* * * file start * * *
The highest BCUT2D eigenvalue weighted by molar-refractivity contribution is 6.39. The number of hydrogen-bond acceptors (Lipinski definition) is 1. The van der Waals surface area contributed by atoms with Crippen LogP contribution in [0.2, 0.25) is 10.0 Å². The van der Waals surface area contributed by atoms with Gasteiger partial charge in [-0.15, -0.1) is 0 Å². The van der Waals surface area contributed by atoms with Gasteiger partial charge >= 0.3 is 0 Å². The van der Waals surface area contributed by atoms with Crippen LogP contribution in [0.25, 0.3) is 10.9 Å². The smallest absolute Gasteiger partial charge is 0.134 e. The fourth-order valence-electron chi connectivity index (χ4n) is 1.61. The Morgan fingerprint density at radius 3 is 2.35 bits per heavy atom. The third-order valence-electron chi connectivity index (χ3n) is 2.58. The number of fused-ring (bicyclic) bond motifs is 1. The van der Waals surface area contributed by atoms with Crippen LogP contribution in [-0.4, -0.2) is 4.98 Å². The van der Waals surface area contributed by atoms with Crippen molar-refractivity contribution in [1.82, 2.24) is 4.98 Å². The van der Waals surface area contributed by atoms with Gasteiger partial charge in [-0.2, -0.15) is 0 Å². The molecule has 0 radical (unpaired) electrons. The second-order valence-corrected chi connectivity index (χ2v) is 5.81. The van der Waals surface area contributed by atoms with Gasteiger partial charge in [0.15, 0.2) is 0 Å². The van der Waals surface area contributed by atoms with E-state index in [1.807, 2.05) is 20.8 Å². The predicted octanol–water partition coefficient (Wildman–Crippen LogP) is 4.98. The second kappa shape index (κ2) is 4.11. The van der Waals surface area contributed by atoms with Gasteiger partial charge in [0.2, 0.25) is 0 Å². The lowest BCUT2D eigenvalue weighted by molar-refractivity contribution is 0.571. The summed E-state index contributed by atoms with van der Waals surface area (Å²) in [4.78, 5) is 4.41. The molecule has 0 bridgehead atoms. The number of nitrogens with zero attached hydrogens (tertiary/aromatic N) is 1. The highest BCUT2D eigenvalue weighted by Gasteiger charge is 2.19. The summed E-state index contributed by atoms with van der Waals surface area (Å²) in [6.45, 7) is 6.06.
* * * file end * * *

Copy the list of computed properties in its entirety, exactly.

The highest BCUT2D eigenvalue weighted by molar-refractivity contribution is 6.39. The number of hydrogen-bond acceptors (Lipinski definition) is 1. The van der Waals surface area contributed by atoms with Crippen LogP contribution in [0.2, 0.25) is 10.0 Å². The van der Waals surface area contributed by atoms with Gasteiger partial charge in [-0.15, -0.1) is 0 Å². The van der Waals surface area contributed by atoms with Gasteiger partial charge >= 0.3 is 0 Å². The van der Waals surface area contributed by atoms with Crippen LogP contribution in [0.25, 0.3) is 10.9 Å². The smallest absolute Gasteiger partial charge is 0.134 e. The fourth-order valence-electron chi connectivity index (χ4n) is 1.61. The Morgan fingerprint density at radius 3 is 2.35 bits per heavy atom. The third-order valence-electron chi connectivity index (χ3n) is 2.58. The number of fused-ring (bicyclic) bond motifs is 1. The van der Waals surface area contributed by atoms with Crippen LogP contribution in [-0.4, -0.2) is 4.98 Å². The van der Waals surface area contributed by atoms with Crippen molar-refractivity contribution in [1.82, 2.24) is 4.98 Å². The van der Waals surface area contributed by atoms with Gasteiger partial charge in [-0.2, -0.15) is 0 Å². The molecule has 0 radical (unpaired) electrons. The second-order valence-corrected chi connectivity index (χ2v) is 5.81. The van der Waals surface area contributed by atoms with Gasteiger partial charge in [0.15, 0.2) is 0 Å². The van der Waals surface area contributed by atoms with E-state index in [1.807, 2.05) is 20.8 Å². The predicted octanol–water partition coefficient (Wildman–Crippen LogP) is 4.98. The second kappa shape index (κ2) is 4.11. The van der Waals surface area contributed by atoms with Gasteiger partial charge in [0.2, 0.25) is 0 Å². The lowest BCUT2D eigenvalue weighted by molar-refractivity contribution is 0.571. The summed E-state index contributed by atoms with van der Waals surface area (Å²) in [4.78, 5) is 4.41. The molecule has 0 bridgehead atoms. The number of nitrogens with zero attached hydrogens (tertiary/aromatic N) is 1. The highest BCUT2D eigenvalue weighted by Gasteiger charge is 2.19. The summed E-state index contributed by atoms with van der Waals surface area (Å²) in [6.45, 7) is 6.06.